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Mrs. Lincoln's dressmaker : the unlikely friendship of Elizabeth Keckley and Mary Todd Lincoln

Few events can stir up a scandal more than an autobiography of a First Lady's confidante. In 1868, a controversial tell-all called Behind the Scenes introduced readers to Elizabeth Hobbs Keckley. Mrs. Keckley was a former slave who had been Mary Todd Lincoln's dressmaker and friend during the White House years, and in the aftermath of President Lincoln's assassination. The book exposed Mary's marriage and her erratic behavior, along with confidential opinions of many in high society. The airing of the Lincoln's "dirty laundry" meant humiliation for Mary and her family, and Elizabeth's reputation was destroyed. This outcome would have been unimaginable in 1867, when Mary declared in a letter, "I consider you my best living friend." How could such a bond have developed between a woman born into slavery and the First Lady of the United States? Mrs. Lincoln's Dressmaker answers this question by chronicling the extraordinary lives of these women.

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  • "Few events can stir up a scandal more than an autobiography of a First Lady's confidante. In 1868, a controversial tell-all called Behind the Scenes introduced readers to Elizabeth Hobbs Keckley. Mrs. Keckley was a former slave who had been Mary Todd Lincoln's dressmaker and friend during the White House years, and in the aftermath of President Lincoln's assassination. The book exposed Mary's marriage and her erratic behavior, along with confidential opinions of many in high society. The airing of the Lincoln's "dirty laundry" meant humiliation for Mary and her family, and Elizabeth's reputation was destroyed. This outcome would have been unimaginable in 1867, when Mary declared in a letter, "I consider you my best living friend." How could such a bond have developed between a woman born into slavery and the First Lady of the United States? Mrs. Lincoln's Dressmaker answers this question by chronicling the extraordinary lives of these women."@en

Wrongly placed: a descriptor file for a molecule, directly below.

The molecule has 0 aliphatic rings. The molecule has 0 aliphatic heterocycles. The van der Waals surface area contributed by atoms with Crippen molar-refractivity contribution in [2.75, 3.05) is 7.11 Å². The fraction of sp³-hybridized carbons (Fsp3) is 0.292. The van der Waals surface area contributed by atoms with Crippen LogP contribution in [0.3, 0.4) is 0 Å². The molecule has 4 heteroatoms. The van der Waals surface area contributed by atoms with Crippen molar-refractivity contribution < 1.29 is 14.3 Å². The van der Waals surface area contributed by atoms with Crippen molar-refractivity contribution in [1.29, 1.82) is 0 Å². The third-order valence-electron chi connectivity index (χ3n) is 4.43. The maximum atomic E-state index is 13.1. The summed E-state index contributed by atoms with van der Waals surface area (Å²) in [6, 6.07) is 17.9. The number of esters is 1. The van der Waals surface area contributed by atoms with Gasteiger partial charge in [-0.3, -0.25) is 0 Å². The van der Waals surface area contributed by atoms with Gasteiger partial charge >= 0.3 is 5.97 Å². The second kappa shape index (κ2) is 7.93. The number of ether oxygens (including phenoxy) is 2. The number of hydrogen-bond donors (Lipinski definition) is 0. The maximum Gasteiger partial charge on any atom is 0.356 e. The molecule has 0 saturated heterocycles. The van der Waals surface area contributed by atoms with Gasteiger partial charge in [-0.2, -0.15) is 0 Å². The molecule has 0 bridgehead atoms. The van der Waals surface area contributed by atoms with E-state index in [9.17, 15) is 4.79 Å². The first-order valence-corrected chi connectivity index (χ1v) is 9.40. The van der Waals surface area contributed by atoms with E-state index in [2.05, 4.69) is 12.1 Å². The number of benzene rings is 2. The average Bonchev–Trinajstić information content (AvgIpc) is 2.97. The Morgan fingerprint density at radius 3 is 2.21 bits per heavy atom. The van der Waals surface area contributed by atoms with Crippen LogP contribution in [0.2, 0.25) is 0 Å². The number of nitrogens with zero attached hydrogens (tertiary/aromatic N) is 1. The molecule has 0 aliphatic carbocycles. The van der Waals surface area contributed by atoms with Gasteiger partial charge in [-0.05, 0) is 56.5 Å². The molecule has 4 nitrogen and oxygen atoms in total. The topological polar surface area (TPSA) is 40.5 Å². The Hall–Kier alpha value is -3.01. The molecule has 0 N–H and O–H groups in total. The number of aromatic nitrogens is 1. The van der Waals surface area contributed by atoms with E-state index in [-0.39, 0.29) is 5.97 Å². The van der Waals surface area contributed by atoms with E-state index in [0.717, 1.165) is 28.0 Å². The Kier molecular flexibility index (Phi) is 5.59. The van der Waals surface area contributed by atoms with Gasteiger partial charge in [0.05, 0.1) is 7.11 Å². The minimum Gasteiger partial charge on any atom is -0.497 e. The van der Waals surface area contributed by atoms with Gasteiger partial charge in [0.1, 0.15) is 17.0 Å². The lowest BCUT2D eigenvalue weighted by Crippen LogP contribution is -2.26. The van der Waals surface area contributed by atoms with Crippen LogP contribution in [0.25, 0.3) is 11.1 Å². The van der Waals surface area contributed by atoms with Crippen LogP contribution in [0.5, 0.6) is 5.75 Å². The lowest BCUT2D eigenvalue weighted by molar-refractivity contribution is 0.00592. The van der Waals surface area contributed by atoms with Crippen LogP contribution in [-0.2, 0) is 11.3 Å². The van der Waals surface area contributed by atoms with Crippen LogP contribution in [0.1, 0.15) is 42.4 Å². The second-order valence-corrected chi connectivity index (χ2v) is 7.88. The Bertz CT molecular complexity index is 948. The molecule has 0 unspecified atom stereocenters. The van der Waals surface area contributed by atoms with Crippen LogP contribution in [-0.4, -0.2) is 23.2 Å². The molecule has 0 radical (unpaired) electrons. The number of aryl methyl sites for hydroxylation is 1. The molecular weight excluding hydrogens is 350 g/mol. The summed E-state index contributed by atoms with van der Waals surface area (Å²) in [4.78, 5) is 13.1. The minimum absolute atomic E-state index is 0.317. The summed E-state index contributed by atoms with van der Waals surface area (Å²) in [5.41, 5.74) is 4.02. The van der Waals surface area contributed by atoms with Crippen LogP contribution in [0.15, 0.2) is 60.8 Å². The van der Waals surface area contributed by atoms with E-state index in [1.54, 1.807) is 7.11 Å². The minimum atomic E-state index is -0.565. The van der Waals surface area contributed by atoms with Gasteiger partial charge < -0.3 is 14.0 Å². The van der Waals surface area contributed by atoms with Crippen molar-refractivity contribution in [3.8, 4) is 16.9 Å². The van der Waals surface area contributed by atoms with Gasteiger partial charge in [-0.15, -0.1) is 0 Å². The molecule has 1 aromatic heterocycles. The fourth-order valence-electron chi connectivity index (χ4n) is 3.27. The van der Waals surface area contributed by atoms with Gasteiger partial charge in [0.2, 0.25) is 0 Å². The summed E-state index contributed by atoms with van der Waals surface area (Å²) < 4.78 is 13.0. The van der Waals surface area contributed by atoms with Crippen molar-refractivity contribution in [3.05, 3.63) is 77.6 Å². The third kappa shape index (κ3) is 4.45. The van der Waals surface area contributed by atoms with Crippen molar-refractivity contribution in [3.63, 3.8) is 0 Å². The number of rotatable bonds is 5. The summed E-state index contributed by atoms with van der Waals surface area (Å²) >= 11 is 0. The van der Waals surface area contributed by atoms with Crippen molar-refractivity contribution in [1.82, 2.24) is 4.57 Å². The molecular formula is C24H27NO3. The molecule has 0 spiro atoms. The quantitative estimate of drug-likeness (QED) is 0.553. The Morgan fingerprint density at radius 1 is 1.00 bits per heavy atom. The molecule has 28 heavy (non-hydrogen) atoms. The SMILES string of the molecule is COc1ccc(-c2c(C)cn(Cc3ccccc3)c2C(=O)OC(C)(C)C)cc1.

• "Few events can stir up a scandal more than an autobiography of a First Lady's confidante. In 1868, a controversial tell-all called Behind the Scenes introduced readers to Elizabeth Hobbs Keckley. Mrs. Keckley was a former slave who had been Mary Todd Lincoln's dressmaker and friend during the White House years, and in the aftermath of President Lincoln's assassination. The book exposed Mary's marriage and her erratic behavior, along with confidential opinions of many in high society. The airing of the Lincoln's "dirty laundry" meant humiliation for Mary and her family, and Elizabeth's reputation was destroyed. This outcome would have been unimaginable in 1867, when Mary declared in a letter, "I consider you my best living friend." How could such a bond have developed between a woman born into slavery and the First Lady of the United States? Mrs. Lincoln's Dressmaker answers this question by chronicling the extraordinary lives of these women."

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  • "Juvenile works"
  • "Juvenile works"@en
  • "History"@en
  • "History"
  • "Biography"@en
  • "Biography"

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  • "Mrs. Lincoln's dressmaker : the unlikely friendship of Elizabeth Keckley & Mary Todd Lincoln"
  • "Mrs. Lincoln's dressmaker : the unlikely friendship of Elizabeth Keckley and Mary Todd Lincoln"@en
  • "Mrs. Lincoln's dressmaker the unlikely friendship of Elizabeth Keckley & Mary Todd Lincoln"@en